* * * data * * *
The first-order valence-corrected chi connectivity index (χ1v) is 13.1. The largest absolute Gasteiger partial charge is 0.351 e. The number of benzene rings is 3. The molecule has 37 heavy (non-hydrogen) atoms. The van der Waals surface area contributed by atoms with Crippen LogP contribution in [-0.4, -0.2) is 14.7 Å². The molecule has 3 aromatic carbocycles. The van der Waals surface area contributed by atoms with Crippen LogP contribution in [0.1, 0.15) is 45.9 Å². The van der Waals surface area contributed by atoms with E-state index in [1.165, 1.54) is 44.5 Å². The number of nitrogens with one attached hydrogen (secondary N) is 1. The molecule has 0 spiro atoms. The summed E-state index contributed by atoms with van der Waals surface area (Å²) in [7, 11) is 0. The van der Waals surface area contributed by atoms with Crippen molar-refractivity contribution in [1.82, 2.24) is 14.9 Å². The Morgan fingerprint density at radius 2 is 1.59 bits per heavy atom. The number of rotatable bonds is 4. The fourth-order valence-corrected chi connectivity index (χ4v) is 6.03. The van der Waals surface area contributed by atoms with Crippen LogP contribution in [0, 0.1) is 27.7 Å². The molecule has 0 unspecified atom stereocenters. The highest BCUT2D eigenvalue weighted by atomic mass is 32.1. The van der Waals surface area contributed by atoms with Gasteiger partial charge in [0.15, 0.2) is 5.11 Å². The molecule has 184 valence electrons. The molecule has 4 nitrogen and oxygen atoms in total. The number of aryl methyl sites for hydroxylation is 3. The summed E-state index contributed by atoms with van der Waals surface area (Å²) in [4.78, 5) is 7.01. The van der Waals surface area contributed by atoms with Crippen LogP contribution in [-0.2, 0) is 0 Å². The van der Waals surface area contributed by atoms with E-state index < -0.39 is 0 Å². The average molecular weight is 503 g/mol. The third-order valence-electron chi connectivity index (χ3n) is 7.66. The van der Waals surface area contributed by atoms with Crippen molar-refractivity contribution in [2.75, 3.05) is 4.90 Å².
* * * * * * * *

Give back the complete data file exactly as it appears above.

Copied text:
The first-order valence-corrected chi connectivity index (χ1v) is 13.1. The largest absolute Gasteiger partial charge is 0.351 e. The number of benzene rings is 3. The molecule has 37 heavy (non-hydrogen) atoms. The van der Waals surface area contributed by atoms with Crippen LogP contribution in [-0.4, -0.2) is 14.7 Å². The molecule has 3 aromatic carbocycles. The van der Waals surface area contributed by atoms with Crippen LogP contribution in [0.1, 0.15) is 45.9 Å². The van der Waals surface area contributed by atoms with E-state index in [1.165, 1.54) is 44.5 Å². The number of nitrogens with one attached hydrogen (secondary N) is 1. The molecule has 0 spiro atoms. The summed E-state index contributed by atoms with van der Waals surface area (Å²) in [7, 11) is 0. The van der Waals surface area contributed by atoms with Crippen molar-refractivity contribution in [1.82, 2.24) is 14.9 Å². The Morgan fingerprint density at radius 2 is 1.59 bits per heavy atom. The number of rotatable bonds is 4. The fourth-order valence-corrected chi connectivity index (χ4v) is 6.03. The van der Waals surface area contributed by atoms with Crippen LogP contribution in [0, 0.1) is 27.7 Å². The molecule has 0 unspecified atom stereocenters. The highest BCUT2D eigenvalue weighted by atomic mass is 32.1. The van der Waals surface area contributed by atoms with Gasteiger partial charge in [0.15, 0.2) is 5.11 Å². The molecule has 184 valence electrons. The molecule has 4 nitrogen and oxygen atoms in total. The number of aryl methyl sites for hydroxylation is 3. The summed E-state index contributed by atoms with van der Waals surface area (Å²) in [4.78, 5) is 7.01. The van der Waals surface area contributed by atoms with Crippen LogP contribution in [-0.2, 0) is 0 Å². The van der Waals surface area contributed by atoms with E-state index < -0.39 is 0 Å². The average molecular weight is 503 g/mol. The third-order valence-electron chi connectivity index (χ3n) is 7.66. The van der Waals surface area contributed by atoms with Crippen molar-refractivity contribution in [2.75, 3.05) is 4.90 Å².